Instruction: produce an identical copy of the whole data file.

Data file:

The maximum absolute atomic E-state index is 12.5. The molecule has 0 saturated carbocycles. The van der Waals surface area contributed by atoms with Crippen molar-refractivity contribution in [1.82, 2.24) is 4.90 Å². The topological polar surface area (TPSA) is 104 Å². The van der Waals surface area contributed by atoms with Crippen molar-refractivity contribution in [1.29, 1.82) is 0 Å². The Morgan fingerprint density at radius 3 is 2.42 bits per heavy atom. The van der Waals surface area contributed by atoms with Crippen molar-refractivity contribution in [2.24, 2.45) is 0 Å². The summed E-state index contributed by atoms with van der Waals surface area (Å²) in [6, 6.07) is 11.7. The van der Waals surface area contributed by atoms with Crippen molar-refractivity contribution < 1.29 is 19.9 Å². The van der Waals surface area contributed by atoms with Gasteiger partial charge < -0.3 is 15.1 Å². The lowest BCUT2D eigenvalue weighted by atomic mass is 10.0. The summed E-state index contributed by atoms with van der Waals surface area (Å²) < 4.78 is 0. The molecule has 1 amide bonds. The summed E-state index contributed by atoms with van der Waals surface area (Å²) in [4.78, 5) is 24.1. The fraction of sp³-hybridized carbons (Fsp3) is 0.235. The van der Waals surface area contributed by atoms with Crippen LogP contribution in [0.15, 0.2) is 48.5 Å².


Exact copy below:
The maximum absolute atomic E-state index is 12.5. The molecule has 0 saturated carbocycles. The van der Waals surface area contributed by atoms with Crippen molar-refractivity contribution in [1.82, 2.24) is 4.90 Å². The topological polar surface area (TPSA) is 104 Å². The van der Waals surface area contributed by atoms with Crippen molar-refractivity contribution in [1.29, 1.82) is 0 Å². The Morgan fingerprint density at radius 3 is 2.42 bits per heavy atom. The van der Waals surface area contributed by atoms with Crippen molar-refractivity contribution in [2.24, 2.45) is 0 Å². The summed E-state index contributed by atoms with van der Waals surface area (Å²) in [6, 6.07) is 11.7. The van der Waals surface area contributed by atoms with Crippen molar-refractivity contribution < 1.29 is 19.9 Å². The van der Waals surface area contributed by atoms with Gasteiger partial charge < -0.3 is 15.1 Å². The lowest BCUT2D eigenvalue weighted by atomic mass is 10.0. The summed E-state index contributed by atoms with van der Waals surface area (Å²) < 4.78 is 0. The molecule has 1 amide bonds. The summed E-state index contributed by atoms with van der Waals surface area (Å²) in [4.78, 5) is 24.1. The fraction of sp³-hybridized carbons (Fsp3) is 0.235. The van der Waals surface area contributed by atoms with Crippen LogP contribution in [0.15, 0.2) is 48.5 Å².